Dependence of phase configurations, microstructures and magnetic properties of iron-nickel (Fe-Ni) alloy nanoribbons on deoxidization temperature in hydrogen
FESEM images of the precursor sample S0 (a–c) and as-deoxidized samples S1 (d–f), S2 (g–i), S3 (j,l) and S4 (m–o).
© Copyright Policy - open-access
Related In: Results  -  Collection

License
Show All Figures
getmorefigures.php?uid=PMC5120276&req=5

f2: FESEM images of the precursor sample S0 (a–c) and as-deoxidized samples S1 (d–f), S2 (g–i), S3 (j,l) and S4 (m–o).
Mentions: The morphology features of all samples S0-S4 with the defined phase configurations are examined by FESEM firstly. As presented in Fig. 2(a–c), a large number of continuously ribbon-like structures with random direction are found for sample S0 (NiFe2O4). The ribbon-width is ranged from 269 nm to 512 nm and the average width is about 348.4 nm. Each of nanoribbon is quite uniform in width along the length direction and is constructed by small nanoparticles (NPs). When the NiFe2O4 nanoribbons are deoxidized at 300 to 600 °C, some changes are also occurred on the microstructures beyond on the phase configurations of the resultant products, which are shown in Fig. 2(d–o). Firstly, in Fig. 2(d–f), when the deoxidization temperature is 300 °C, the obtained composite nanoribbons S1 of NiFe2O4 + fcc Fe-Ni + bcc Fe-Ni well keep the continuous structures of the NiFe2O4 nanoribbons. Secondly, when the temperature is risen up to 400 and 500 °C, the NPs contained within the composite nanoribbons S2 of fcc Fe-Ni + bcc Fe-Ni (Fig. 2(g–i)) and pure nanoribbons S3 of fcc Fe-Ni (Fig. 2(j–l)) increase sharply and fuse together. And the nanoribbons S3 become uneven and bent. Compared to S0, however, the average ribbon-widths of S1, S2 and S3 don’t change much and they are about 347.9, 345.1 and 345.4 nm respectively. Thirdly, when the deoxidization temperature is further increased to 600 °C, basically no nanoribbons except for NP-chain (or nanochains) are found in the final fcc Fe-Ni sample (S4) (Fig. 2(m–o)). Due to the excessive growth and fusion together of their NPs, the nanochains S4 are constructed by the NP-clusters as one-by-one and the average diameter is about 241 nm. Moreover, unlike the nanoribbons of S0-S3, the nanochains of S4 connect with each other by lots of junctions, which were marked by the red circles. Hence the whole sample S4 looks more like a three-dimensional network of the nanochains.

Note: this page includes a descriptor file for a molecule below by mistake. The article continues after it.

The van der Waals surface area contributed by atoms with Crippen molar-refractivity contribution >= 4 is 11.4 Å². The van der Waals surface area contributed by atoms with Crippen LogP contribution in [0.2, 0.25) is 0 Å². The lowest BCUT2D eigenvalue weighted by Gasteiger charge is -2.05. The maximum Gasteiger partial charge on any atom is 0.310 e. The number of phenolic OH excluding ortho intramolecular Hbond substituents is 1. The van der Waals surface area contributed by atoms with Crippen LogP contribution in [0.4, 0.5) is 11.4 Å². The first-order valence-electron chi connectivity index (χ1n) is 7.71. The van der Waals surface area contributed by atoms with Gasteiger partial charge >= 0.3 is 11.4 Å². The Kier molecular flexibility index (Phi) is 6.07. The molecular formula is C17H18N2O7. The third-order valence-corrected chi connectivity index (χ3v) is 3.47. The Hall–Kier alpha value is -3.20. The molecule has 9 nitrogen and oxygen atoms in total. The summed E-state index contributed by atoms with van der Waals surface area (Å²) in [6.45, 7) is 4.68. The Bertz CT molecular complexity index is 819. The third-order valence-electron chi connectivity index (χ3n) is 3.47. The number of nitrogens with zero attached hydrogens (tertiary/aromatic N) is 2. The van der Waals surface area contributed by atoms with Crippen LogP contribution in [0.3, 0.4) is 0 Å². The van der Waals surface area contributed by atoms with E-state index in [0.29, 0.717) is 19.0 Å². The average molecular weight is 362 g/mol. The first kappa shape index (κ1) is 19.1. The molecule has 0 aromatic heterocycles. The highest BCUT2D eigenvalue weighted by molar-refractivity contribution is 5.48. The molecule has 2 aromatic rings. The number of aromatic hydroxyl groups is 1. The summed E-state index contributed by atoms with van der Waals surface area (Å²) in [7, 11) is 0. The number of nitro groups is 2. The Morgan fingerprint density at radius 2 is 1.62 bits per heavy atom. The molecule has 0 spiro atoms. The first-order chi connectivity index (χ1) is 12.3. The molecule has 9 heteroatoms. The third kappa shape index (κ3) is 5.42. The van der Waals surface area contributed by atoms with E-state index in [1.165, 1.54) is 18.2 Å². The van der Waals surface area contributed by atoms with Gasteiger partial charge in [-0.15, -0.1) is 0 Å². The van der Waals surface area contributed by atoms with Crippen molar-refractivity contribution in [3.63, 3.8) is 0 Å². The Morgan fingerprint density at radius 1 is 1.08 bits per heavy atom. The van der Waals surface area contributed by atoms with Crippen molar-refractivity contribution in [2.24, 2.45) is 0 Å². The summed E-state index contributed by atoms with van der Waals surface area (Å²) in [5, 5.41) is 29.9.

View Article: PubMed Central - PubMed

ABSTRACT

Iron-nickel (Fe-Ni) alloy nanoribbons were reported for the first time by deoxidizing NiFe2O4 nanoribbons, which were synthesized through a handy route of electrospinning followed by air-annealing at 450 °C, in hydrogen (H2) at different temperatures. It was demonstrated that the phase configurations, microstructures and magnetic properties of the as-deoxidized samples closely depended upon the deoxidization temperature. The spinel NiFe2O4 ferrite of the precursor nanoribbons were firstly deoxidized into the body-centered cubic (bcc) Fe-Ni alloy and then transformed into the face-centered cubic (fcc) Fe-Ni alloy of the deoxidized samples with the temperature increasing. When the deoxidization temperature was in the range of 300 ~ 500 °C, although each sample possessed its respective morphology feature, all of them completely reserved the ribbon-like structures. When it was further increased to 600 °C, the nanoribbons were evolved completely into the fcc Fe-Ni alloy nanochains. Additionally, all samples exhibited typical ferromagnetism. The saturation magnetization (Ms) firstly increased, then decreased, and finally increased with increasing the deoxidization temperature, while the coercivity (Hc) decreased monotonously firstly and then basically stayed unchanged. The largest Ms (~145.7 emu·g−1) and the moderate Hc (~132 Oe) were obtained for the Fe-Ni alloy nanoribbons with a mixed configuration of bcc and fcc phases.

No MeSH data available.